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Aerial view of Heathrow Airport (Photo: AirlineGeeks | James Dinsdale)

U.K. Supreme Court Rules in Favour of Heathrow Third Runway

The morning of Wednesday, Dec. 16, began with news from the United Kingdom’s Supreme Court after it decided to overturn a previous court appeal blocking the expansion of London Heathrow Airport. Prior to today, the expansion was put on hold, again, after the Court of Appeal said the expansion didn’t meet up-to-date U.K. climate targets.

Explaining its decision to overturn that ruling, the Supreme Court said the U.K. government’s airport strategy was legitimately based on previous climate targets that were agreed at the time. Whilst this outcome is a step in the right direction for the long-awaited expansion, any physical construction of the third runway is still distant in the future. Because of today’s ruling, Heathrow can now seek planning permission as well as requiring to host a public inquiry explaining why the expansion is necessary.

The constant expansion of Heathrow has been debated for years, with the last major upgrade being the creation of Terminal Five, which was completed in 2008. In terms of a third runway, this was first floated back in 2003 when the Future of Air Transport White Paper produced in parliament suggested a third runway at Heathrow, and a second runway at London Stansted, to meet the rising demand of U.K. Air Traffic.

Heathrow Airport’s new runway (Graphic: Heathrow Airport)

But since then, the idea of expanding the airport has become a political hot potato, with neither of the two major political parties wanting to oversee any expansion which will almost definitely result in villages and homes flattened to make way for the new runway. U.K. Prime Minister Boris Johnson vowed to not let the expansion project go ahead. As Mayor of London, he famously said he would “lie down in front of those bulldozers and stop construction” whilst attempting to convince voters to elect him as the local Member of Parliament for Uxbridge, located just north of London, back in 2015. In 2018, when the U.K. Parliament held a vote on the matter, he scheduled a trip to Afghanistan, allowing him to save face from making a decision to either side with his government or with the people he made promises to.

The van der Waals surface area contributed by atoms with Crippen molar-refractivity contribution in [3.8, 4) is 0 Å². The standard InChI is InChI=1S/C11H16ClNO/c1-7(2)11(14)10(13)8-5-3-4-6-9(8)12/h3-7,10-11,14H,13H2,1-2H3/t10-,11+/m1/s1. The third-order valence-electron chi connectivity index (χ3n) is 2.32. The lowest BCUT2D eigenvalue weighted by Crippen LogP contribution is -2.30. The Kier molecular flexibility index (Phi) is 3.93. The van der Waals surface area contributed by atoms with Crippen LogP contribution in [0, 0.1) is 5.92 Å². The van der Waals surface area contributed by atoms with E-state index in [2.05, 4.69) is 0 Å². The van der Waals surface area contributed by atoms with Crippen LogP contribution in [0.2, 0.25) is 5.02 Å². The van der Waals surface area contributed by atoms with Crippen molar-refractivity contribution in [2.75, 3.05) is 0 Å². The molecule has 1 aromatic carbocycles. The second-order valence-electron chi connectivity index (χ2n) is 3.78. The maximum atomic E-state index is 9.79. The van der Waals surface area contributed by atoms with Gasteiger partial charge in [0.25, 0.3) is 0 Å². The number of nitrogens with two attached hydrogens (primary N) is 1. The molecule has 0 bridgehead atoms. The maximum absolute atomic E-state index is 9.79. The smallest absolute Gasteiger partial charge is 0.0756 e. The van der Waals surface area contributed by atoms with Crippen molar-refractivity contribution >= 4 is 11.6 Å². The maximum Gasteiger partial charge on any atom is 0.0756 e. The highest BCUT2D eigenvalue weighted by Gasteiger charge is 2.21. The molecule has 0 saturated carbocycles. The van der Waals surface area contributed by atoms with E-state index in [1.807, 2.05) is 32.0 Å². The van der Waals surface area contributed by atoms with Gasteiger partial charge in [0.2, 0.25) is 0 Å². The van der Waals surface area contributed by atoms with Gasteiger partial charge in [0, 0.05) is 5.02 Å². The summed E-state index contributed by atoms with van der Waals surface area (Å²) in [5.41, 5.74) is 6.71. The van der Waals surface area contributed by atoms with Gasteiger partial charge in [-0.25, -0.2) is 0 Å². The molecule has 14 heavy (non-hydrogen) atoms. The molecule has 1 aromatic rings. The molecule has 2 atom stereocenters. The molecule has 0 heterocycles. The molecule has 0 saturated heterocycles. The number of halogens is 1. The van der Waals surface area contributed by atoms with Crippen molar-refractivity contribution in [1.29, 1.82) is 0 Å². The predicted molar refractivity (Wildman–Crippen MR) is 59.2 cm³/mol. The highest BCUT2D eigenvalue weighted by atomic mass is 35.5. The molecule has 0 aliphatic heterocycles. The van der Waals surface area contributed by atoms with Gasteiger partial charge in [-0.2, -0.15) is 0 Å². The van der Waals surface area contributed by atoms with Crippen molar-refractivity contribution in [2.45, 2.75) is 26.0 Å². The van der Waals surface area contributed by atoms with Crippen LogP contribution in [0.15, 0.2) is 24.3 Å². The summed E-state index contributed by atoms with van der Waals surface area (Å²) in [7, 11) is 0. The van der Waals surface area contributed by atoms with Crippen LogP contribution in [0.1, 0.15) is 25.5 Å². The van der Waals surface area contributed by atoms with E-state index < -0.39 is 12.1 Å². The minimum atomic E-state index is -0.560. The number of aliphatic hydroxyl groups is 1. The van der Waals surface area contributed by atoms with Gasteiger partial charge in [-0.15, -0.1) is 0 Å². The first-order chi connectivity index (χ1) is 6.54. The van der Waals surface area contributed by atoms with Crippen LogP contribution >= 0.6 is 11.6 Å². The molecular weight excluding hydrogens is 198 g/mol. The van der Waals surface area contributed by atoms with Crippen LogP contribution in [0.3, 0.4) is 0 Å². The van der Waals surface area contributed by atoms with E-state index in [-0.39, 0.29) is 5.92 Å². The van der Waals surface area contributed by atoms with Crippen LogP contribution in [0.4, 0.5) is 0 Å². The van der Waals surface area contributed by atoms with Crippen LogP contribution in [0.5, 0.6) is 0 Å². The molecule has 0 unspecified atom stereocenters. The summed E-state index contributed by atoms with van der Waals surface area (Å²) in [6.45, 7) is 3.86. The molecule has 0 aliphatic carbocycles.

This year in February, just prior to the covid-19 pandemic taking full effect, the Court of Appeal judged any future expansion as illegal, conflicting with the Johnson government’s climate change policies. At the time, the government said they would not challenge the decision. The case was brought to the Court of Appeals by local councils affected by expansion, environmental groups and the current London mayor Sadiq Khan.

Following this decision by the Supreme Court, Heathrow Airport said, ” This is the right result for the country, which will allow Global Britain to become a reality. Only by expanding the U.K.’s hub airport can we connect all of Britain to all of the growing markets of the world, helping to create hundreds of thousands of jobs in every nation and region of our country.

“Demand for aviation will recover from Covid, and the additional capacity at an expanded Heathrow will allow Britain as a sovereign nation to compete for trade and win against our rivals in France and Germany. Heathrow has already committed to net zero and this ruling recognizes the robust planning process that will require us to prove expansion is complaint with the U.K’s climate change obligation, including the Paris Climate Agreement, before construction can begin,” it continued.

Author

  • Jack is a keen aviation enthusiast from the United Kingdom. He has been flying since the age of 13 and today operates in the airline industry

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